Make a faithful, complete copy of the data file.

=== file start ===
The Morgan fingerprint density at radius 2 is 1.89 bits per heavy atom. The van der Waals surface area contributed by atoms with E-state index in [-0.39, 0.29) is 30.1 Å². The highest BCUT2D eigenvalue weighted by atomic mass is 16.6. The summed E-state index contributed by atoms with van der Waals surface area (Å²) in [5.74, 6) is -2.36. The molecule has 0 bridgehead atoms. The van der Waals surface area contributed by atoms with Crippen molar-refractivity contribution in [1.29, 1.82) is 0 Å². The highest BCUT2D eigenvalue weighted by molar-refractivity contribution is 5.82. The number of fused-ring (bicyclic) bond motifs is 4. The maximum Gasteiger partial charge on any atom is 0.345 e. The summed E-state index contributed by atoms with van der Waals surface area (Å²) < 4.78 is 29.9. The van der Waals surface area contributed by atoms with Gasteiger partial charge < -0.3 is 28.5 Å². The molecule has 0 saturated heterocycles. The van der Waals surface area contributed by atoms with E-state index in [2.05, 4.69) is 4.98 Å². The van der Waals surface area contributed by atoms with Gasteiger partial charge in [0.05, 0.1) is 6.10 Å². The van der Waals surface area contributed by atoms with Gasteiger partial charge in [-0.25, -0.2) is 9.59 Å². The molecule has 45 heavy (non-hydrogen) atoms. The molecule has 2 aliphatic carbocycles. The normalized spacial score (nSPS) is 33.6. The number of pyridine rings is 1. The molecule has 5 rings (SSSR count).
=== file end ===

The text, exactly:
The Morgan fingerprint density at radius 2 is 1.89 bits per heavy atom. The van der Waals surface area contributed by atoms with E-state index in [-0.39, 0.29) is 30.1 Å². The highest BCUT2D eigenvalue weighted by atomic mass is 16.6. The summed E-state index contributed by atoms with van der Waals surface area (Å²) in [5.74, 6) is -2.36. The molecule has 0 bridgehead atoms. The van der Waals surface area contributed by atoms with Crippen molar-refractivity contribution in [1.29, 1.82) is 0 Å². The highest BCUT2D eigenvalue weighted by molar-refractivity contribution is 5.82. The number of fused-ring (bicyclic) bond motifs is 4. The maximum Gasteiger partial charge on any atom is 0.345 e. The summed E-state index contributed by atoms with van der Waals surface area (Å²) < 4.78 is 29.9. The van der Waals surface area contributed by atoms with Gasteiger partial charge < -0.3 is 28.5 Å². The molecule has 0 saturated heterocycles. The van der Waals surface area contributed by atoms with E-state index in [2.05, 4.69) is 4.98 Å². The van der Waals surface area contributed by atoms with Gasteiger partial charge in [0.05, 0.1) is 6.10 Å². The van der Waals surface area contributed by atoms with Gasteiger partial charge in [-0.25, -0.2) is 9.59 Å². The molecule has 45 heavy (non-hydrogen) atoms. The molecule has 2 aliphatic carbocycles. The normalized spacial score (nSPS) is 33.6. The number of pyridine rings is 1. The molecule has 5 rings (SSSR count).